Families victimised by mandatory cremation policy hail Bachelet’s Report to UNHRC

Monday, 1 February 2021 00:00 -     - {{hitsCtrl.values.hits}}


  • Activists hope High Commissioner will recommend Govt. rescind Gazette mandating cremation in oral submission to the Council
  • International calls mount for Govt. to reverse forced cremation policy

Rights activists and victims are hoping the High Commissioner for Human Rights Michelle Bachelet will raise the Government’s mandatory cremations policy for all corona virus-related deaths during her oral submission on 24 February, after the issue was highlighted in her report on Sri Lanka released last Wednesday.

Human Rights Activist Shreen Saroor hailed Bachelet’s report saying it had provided “oxygen” for activists and victims to continue their struggle for truth and justice.

Calls are mounting internationally for the Government to allow Muslims to bury their dead, even when they succumb to the deadly virus consuming the world. Sri Lanka is the only country of 200 nations and territories that mandating cremation for victims of COVID-19, and Sri Lankan Muslim politicians and activists have criticised the policy as discriminatory.

The US State Department has weighed in on the issue, and last week US Senator for the State of Maryland Christopher Van Hollen wrote to Sri Lankan Ambassador to the US Ravinatha Aryasinha urging the Government to permit all citizens to choose how they may safely and honourably lay their loved ones to rest. “As the act of cremating a dead body is forbidden in Islam, this policy has exacerbated the stress and grief in the Muslim community in Sri Lanka,” Senator Van Hollen said in his letter.

Bachelet’s 27 January report to the UN Human Rights Council’s 46th Session made specific reference to how the COVID-19 pandemic had impacted religious freedom and exacerbated discrimination and marginalisation suffered by the Muslim community.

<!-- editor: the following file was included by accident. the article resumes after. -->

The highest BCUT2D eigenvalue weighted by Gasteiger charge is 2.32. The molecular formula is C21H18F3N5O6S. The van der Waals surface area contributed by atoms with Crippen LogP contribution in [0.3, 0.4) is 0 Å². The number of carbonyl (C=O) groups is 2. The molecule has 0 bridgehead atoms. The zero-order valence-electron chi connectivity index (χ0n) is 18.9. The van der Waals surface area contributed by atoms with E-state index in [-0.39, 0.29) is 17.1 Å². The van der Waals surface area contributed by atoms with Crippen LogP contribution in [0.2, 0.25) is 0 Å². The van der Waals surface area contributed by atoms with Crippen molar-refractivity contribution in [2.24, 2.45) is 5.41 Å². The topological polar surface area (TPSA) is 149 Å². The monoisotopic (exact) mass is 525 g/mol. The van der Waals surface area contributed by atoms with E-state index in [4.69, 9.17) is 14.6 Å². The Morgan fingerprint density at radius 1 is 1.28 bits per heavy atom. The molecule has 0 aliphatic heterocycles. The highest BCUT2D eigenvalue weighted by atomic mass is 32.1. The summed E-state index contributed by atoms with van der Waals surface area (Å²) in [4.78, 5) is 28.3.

Families who have been victimised by the Government’s policy told Daily FT that they were pleased the issue had been raised by the UN High Commissioner for Human Rights after their petitions to the Supreme Court challenging mandatory cremations was thrown out.

“At least this Government is being held to account by someone. I have gone to the Supreme Court and my case was dismissed,” said Mohamed Nowsar, whose father was cremated by State authorities without the consent of his family.

Salman, the son of Renoza, who was cremated by the authorities though her PCR test subsequently came back negative, reacted to High Commissioner Bachelet’s report, saying he was glad the UN was taking up the issues of Muslims, particularly the problem of their loved ones being cremated. “I hope they ask the Government to cancel this cremation only policy – it is so hurtful to us and it goes against our religion and customs,” he added.

Saroor told Daily FT that she and other activists had been hoping the report would have laid more emphasis on the ongoing attacks against Sri Lanka’s religious minorities. “There is a specific paragraph in High Commissioner Bachelet’s report referring to COVID-19 related discrimination against Muslims, but it does not contain a specific recommendation to the Government about this issue,” Saroor said in an interview after the release of the report, which was a stinging rebuke of Sri Lanka’s current human rights situation.

“We were hoping High Commissioner Bachelet would have requested the Government to treat minority religious communities equally, and as a measure of goodwill to minorities, to revise the Extraordinary Gazette that mandated cremation as the only way to dispose of those who die from the coronavirus,” Saroor added.

“We hope this will be fixed in her oral submission,” the human rights activist said.